A wealthy patron, Colette Coldbrook, takes him from the library because he is the surviving personality of the author of Murder on Mars. A physical copy of that book was in the possession of her murdered father, and it contains an important secret, the key to immense family wealth. It is lost, and Colette is afraid of the police. She borrows Smithe to help her find the book and to find out what the secret is. And then the plot gets complicated.

I found it to be an odd book. I don’t have an history of reading Wolfe, however, so have nothing to judge it against or to give the style some context.

At some level it is just a mystery but there is the fact that the narrator is a re-clone of a murder mystery author from 100 years ago who can be checked out from the library. It has been a while since a mystery, let alone one with such a unique plot device. I think the main character’s style/voice threw me off. Perhaps I missed some symbolism and depth, but even though I felt like I found a rhythm in the second half of the story, it just didn’t really click for me.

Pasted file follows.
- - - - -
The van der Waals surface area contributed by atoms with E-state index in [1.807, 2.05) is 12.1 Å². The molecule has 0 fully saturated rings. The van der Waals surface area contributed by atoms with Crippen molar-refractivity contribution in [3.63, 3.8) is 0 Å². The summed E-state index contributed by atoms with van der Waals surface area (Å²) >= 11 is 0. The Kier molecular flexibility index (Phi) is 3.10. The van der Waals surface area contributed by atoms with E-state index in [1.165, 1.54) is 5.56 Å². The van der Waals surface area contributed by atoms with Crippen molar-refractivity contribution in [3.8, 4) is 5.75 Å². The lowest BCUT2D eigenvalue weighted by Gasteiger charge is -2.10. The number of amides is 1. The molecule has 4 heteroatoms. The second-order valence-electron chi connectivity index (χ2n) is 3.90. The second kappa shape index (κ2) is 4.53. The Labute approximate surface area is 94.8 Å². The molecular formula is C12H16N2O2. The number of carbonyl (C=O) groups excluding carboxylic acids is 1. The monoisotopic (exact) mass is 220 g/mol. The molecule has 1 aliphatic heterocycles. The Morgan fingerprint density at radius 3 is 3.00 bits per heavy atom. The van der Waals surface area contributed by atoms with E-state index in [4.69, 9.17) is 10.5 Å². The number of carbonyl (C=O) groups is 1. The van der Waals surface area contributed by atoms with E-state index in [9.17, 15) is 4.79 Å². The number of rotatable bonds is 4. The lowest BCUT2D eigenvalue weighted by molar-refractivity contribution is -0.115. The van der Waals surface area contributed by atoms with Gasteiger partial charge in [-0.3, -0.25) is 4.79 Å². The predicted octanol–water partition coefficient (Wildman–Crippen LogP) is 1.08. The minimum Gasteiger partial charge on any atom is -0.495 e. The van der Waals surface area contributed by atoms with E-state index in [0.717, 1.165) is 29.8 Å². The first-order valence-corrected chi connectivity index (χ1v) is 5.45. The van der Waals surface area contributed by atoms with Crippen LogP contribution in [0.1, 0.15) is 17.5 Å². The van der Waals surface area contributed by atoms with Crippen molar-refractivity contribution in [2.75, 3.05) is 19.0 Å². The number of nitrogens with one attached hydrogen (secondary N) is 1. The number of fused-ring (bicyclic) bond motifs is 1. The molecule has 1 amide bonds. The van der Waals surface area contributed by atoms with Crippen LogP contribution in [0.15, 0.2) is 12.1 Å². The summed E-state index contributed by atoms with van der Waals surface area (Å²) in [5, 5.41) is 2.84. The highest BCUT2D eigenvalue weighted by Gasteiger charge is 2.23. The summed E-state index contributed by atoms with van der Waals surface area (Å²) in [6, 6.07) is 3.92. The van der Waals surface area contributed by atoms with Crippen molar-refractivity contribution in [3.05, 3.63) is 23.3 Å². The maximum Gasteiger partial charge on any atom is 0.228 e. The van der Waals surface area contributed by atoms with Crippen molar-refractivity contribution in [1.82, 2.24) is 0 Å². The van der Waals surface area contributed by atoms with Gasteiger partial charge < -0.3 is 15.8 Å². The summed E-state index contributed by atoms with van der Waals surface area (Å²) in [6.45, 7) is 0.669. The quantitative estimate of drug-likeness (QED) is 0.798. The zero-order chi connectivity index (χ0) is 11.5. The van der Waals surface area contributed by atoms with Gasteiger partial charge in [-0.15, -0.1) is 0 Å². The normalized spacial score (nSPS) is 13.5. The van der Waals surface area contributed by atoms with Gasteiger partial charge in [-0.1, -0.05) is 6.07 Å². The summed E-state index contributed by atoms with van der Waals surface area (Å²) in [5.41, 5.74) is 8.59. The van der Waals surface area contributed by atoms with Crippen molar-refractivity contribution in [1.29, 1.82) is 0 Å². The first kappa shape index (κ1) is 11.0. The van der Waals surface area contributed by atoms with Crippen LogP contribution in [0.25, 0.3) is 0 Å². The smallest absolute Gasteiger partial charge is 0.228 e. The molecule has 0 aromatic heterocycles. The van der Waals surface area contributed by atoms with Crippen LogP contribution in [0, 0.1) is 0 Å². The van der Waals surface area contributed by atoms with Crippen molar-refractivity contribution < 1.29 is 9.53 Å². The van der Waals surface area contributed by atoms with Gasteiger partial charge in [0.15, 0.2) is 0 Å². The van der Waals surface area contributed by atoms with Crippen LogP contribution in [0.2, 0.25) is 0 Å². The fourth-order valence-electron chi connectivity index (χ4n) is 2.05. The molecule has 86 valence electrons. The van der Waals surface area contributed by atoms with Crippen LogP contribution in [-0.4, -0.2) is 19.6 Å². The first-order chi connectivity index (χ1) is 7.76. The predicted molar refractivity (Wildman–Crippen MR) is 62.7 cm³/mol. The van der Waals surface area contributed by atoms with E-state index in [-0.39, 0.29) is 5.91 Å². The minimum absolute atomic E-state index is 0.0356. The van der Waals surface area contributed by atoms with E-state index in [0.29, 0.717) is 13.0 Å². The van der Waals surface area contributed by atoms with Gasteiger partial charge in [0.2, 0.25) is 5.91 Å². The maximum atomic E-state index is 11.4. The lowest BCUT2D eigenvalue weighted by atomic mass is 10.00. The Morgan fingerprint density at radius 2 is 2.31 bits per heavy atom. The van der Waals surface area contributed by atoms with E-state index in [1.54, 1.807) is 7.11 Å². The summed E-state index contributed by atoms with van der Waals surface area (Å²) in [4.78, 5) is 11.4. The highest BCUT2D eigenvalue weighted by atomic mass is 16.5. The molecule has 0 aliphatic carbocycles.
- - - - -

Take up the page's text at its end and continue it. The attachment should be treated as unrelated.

The Three-Body Problem by Cixin Liu

I’m not sure how I stumbled on The Three-Body Problem by Cixin Liu and translated by Ken Liu. I saw it on Goodreads but it also came up on an email list serve, I believe. Somehow multiple mentions pinged my brain and I decided to pick it up to see what all the fuss was about. I was able to get a copy from the library and set out to read what I hoped was the first in a promising series.

The Three-Body Problem Book Cover
The Three-Body Problem Remembrance of Earth’s Past Science Fiction Tor Books Hardback 400 pages Library

A secret military group sends signals into space in hopes of establishing contact with aliens―and succeeds.

Picking up their signal is an alien civilization on the brink of destruction who now readies to invade Earth.

News of the coming invasion divides humanity like never before. Some want to help the superior beings take over a world they see as corrupt. Others prepare to fight the invasion at all cost.